Scripture and Sunscreen
I’m pretty sure that in the distant future archaeologists, anthropologists, and religion scholars will look at the artifacts of our modern society’s summer activities and conclude that we worshiped a god named “Beach.”
Maybe it is a sun god. Maybe the deity watches over the water.
Beach is one of the more ubiquitous gods and the people made regular pilgrimages to worship sites.
Once there, a variety of ritual activities were used to expressed reverence for “Beach.”
Worshipers adorned special vestments, called “suits,” “trunks,” or “bikinis.” These robes had the bizarre quality of revealing as much skin as possible without showing the genitals. Special artifacts and furniture: chairs, umbrellas, and blankets. Various talismans and symbols: sunglasses, surfboards, and palm trees.
They even anointed themselves with sacred oils and lotions.
The principle motivation for this ritualized worship seems to have been to achieve “vacation” or “relaxation,” a type of sacrifice that was intended to stave off the wrath of an evil demon that was known by the names “stress” & “anxiety.”
Our lives are full of habits and rituals that seem ordinary to us. However, often what seems objectively reasonable in the present looks like foolishness when seen through the lenses of a distant culture.
The lesson is NOT that we’re just as crazy as the ancient peoples we sometimes dismiss as primitive (although that may be true). Instead, it teaches us that we’d be wise to let mythologists and anthropologists help us analyze the unconscious motivations that drive our secular present.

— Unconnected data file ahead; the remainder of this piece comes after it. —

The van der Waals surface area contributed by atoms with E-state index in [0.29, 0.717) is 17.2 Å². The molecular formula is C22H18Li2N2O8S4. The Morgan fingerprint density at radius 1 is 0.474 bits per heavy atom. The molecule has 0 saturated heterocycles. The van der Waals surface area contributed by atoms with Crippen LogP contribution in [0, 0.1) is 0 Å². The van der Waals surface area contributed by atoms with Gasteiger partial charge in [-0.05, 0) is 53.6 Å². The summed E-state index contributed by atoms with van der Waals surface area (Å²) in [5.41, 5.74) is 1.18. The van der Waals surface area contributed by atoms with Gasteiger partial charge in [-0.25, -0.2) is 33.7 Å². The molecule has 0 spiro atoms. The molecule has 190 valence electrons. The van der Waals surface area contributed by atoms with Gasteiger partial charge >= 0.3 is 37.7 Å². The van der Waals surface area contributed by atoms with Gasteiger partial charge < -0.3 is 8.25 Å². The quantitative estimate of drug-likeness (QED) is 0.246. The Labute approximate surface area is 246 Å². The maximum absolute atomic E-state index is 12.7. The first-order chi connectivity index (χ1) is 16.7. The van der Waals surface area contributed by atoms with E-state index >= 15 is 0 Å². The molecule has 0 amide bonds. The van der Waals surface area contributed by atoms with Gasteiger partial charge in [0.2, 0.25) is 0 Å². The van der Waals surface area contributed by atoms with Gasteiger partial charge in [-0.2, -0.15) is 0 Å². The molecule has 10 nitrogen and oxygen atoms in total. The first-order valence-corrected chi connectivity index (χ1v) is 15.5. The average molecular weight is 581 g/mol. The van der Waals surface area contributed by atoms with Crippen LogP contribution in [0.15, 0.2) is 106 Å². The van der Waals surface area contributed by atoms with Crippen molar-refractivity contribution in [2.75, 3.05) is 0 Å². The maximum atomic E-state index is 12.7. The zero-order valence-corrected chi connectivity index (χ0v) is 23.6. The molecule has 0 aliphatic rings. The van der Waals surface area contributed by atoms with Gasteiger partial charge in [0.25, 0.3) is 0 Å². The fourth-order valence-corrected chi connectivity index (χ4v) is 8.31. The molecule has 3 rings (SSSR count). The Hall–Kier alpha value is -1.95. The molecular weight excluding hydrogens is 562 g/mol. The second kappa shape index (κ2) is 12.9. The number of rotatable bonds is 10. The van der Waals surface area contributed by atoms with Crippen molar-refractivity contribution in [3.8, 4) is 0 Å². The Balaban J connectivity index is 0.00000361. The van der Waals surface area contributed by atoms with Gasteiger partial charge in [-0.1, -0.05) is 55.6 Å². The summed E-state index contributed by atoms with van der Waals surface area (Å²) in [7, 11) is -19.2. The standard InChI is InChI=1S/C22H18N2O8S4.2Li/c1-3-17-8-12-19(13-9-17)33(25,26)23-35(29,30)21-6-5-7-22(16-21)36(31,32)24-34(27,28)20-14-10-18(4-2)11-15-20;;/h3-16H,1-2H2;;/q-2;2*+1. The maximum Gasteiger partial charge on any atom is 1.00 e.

In our culture, we have a spiritual rhetoric that often contradicts our everyday actions. We rarely do what we say. But there is a coherent and reasonably consistent philosophical system that underlies our actions. The problem is, we’re rarely conscious of it. But we can be. All we have to do is admit that the mythopoetic reality of our lives is just as important as the quantifiable scientific reality.
One place to start is by asking where scripture might be hiding. Where are the BIG stories that lay down the ideological foundation of our culture? Movies, TV, pop songs, websites, and videogames.
But the majority of the scholars and intellectuals who work in our universities opt for a self-righteous elitist position that refuses to give anything but negative attention to the popular media. And the majority of our popular media, probably because of an unconscious inferiority complex, dismisses the intellectual elite as incoherent and unnecessarily verbose.
Because of this split, few academics give explicit thought to the texts that are current. And few of our current storytellers have a clear enough scholarly understanding of the way mythopoetic elements shape our cultural paradigms.
The result is a culture that’s largely out of control. I mean that literally. We’re so unaware of what we’re doing and why we’re doing it that our social customs, our ethical imperatives, and our cultural actions are in control of themselves.
Ours is an impetuous society that needs to consciously take responsibility for own trajectory. But first, we need to do the reflexive work that will force us to admit that what we want sits in stark contrast to the things that we say we want.
Jordan Shapiro is author of the book FREEPLAY: A Video Game Guide to Maximum Euphoric Bliss. For more information on Jordan CLICK HERE.